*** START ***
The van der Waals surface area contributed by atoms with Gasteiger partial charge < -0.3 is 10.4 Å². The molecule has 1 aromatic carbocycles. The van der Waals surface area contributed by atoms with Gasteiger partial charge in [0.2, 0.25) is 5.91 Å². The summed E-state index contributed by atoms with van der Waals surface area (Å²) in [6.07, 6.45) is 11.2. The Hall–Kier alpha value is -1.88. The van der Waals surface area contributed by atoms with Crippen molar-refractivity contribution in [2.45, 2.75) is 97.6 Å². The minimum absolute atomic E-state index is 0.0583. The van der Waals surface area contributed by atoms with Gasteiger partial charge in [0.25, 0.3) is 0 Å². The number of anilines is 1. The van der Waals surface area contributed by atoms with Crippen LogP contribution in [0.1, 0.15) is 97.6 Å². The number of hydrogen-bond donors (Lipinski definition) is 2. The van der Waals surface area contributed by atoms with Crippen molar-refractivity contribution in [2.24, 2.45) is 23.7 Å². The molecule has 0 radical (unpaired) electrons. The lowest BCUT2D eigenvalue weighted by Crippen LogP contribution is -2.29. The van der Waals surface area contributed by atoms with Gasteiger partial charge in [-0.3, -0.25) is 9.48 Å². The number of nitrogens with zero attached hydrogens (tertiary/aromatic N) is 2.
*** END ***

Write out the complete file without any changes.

The van der Waals surface area contributed by atoms with Gasteiger partial charge < -0.3 is 10.4 Å². The molecule has 1 aromatic carbocycles. The van der Waals surface area contributed by atoms with Gasteiger partial charge in [0.2, 0.25) is 5.91 Å². The summed E-state index contributed by atoms with van der Waals surface area (Å²) in [6.07, 6.45) is 11.2. The Hall–Kier alpha value is -1.88. The van der Waals surface area contributed by atoms with Crippen molar-refractivity contribution in [2.45, 2.75) is 97.6 Å². The minimum absolute atomic E-state index is 0.0583. The van der Waals surface area contributed by atoms with Gasteiger partial charge in [0.25, 0.3) is 0 Å². The number of anilines is 1. The van der Waals surface area contributed by atoms with Crippen LogP contribution in [0.1, 0.15) is 97.6 Å². The number of hydrogen-bond donors (Lipinski definition) is 2. The van der Waals surface area contributed by atoms with Crippen molar-refractivity contribution in [2.24, 2.45) is 23.7 Å². The molecule has 0 radical (unpaired) electrons. The lowest BCUT2D eigenvalue weighted by Crippen LogP contribution is -2.29. The van der Waals surface area contributed by atoms with Gasteiger partial charge in [-0.3, -0.25) is 9.48 Å². The number of nitrogens with zero attached hydrogens (tertiary/aromatic N) is 2.